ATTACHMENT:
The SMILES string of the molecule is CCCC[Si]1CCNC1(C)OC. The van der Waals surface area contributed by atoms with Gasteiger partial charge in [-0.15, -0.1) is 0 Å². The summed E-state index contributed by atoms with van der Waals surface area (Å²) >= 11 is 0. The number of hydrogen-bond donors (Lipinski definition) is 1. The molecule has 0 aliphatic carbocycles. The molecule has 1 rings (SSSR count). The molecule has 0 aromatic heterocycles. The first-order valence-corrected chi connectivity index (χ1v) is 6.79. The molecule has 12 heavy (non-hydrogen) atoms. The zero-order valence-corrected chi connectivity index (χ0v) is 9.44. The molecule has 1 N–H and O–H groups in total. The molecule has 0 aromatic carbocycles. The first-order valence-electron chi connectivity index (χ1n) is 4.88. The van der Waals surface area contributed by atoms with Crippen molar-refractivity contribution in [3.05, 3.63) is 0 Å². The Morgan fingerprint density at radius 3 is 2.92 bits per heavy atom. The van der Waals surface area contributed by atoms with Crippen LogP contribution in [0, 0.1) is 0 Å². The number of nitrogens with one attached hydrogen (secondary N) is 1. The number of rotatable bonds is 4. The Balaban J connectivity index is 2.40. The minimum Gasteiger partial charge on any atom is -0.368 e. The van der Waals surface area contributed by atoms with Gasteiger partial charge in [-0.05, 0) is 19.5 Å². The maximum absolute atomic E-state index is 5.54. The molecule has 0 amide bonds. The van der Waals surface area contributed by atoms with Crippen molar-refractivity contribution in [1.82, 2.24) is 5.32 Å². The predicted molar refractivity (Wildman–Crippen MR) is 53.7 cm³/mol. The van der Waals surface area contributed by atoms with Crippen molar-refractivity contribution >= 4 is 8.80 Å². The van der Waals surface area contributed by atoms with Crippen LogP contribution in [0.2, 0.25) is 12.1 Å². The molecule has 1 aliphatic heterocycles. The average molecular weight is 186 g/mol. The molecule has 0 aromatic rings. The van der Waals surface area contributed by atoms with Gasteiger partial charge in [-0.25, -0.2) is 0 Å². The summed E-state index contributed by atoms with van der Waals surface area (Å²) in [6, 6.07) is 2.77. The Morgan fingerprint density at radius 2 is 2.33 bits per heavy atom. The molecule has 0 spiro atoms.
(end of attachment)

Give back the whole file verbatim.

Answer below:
The SMILES string of the molecule is CCCC[Si]1CCNC1(C)OC. The van der Waals surface area contributed by atoms with Gasteiger partial charge in [-0.15, -0.1) is 0 Å². The summed E-state index contributed by atoms with van der Waals surface area (Å²) >= 11 is 0. The number of hydrogen-bond donors (Lipinski definition) is 1. The molecule has 0 aliphatic carbocycles. The molecule has 1 rings (SSSR count). The molecule has 0 aromatic heterocycles. The first-order valence-corrected chi connectivity index (χ1v) is 6.79. The molecule has 12 heavy (non-hydrogen) atoms. The zero-order valence-corrected chi connectivity index (χ0v) is 9.44. The molecule has 1 N–H and O–H groups in total. The molecule has 0 aromatic carbocycles. The first-order valence-electron chi connectivity index (χ1n) is 4.88. The van der Waals surface area contributed by atoms with Crippen molar-refractivity contribution in [3.05, 3.63) is 0 Å². The Morgan fingerprint density at radius 3 is 2.92 bits per heavy atom. The van der Waals surface area contributed by atoms with Crippen LogP contribution in [0, 0.1) is 0 Å². The number of nitrogens with one attached hydrogen (secondary N) is 1. The number of rotatable bonds is 4. The Balaban J connectivity index is 2.40. The minimum Gasteiger partial charge on any atom is -0.368 e. The van der Waals surface area contributed by atoms with Gasteiger partial charge in [-0.05, 0) is 19.5 Å². The maximum absolute atomic E-state index is 5.54. The molecule has 0 amide bonds. The van der Waals surface area contributed by atoms with Crippen molar-refractivity contribution in [1.82, 2.24) is 5.32 Å². The predicted molar refractivity (Wildman–Crippen MR) is 53.7 cm³/mol. The van der Waals surface area contributed by atoms with Crippen molar-refractivity contribution >= 4 is 8.80 Å². The van der Waals surface area contributed by atoms with Crippen LogP contribution in [0.2, 0.25) is 12.1 Å². The molecule has 1 aliphatic heterocycles. The average molecular weight is 186 g/mol. The molecule has 0 aromatic rings. The van der Waals surface area contributed by atoms with Gasteiger partial charge in [-0.25, -0.2) is 0 Å². The summed E-state index contributed by atoms with van der Waals surface area (Å²) in [6, 6.07) is 2.77. The Morgan fingerprint density at radius 2 is 2.33 bits per heavy atom. The molecule has 0 spiro atoms.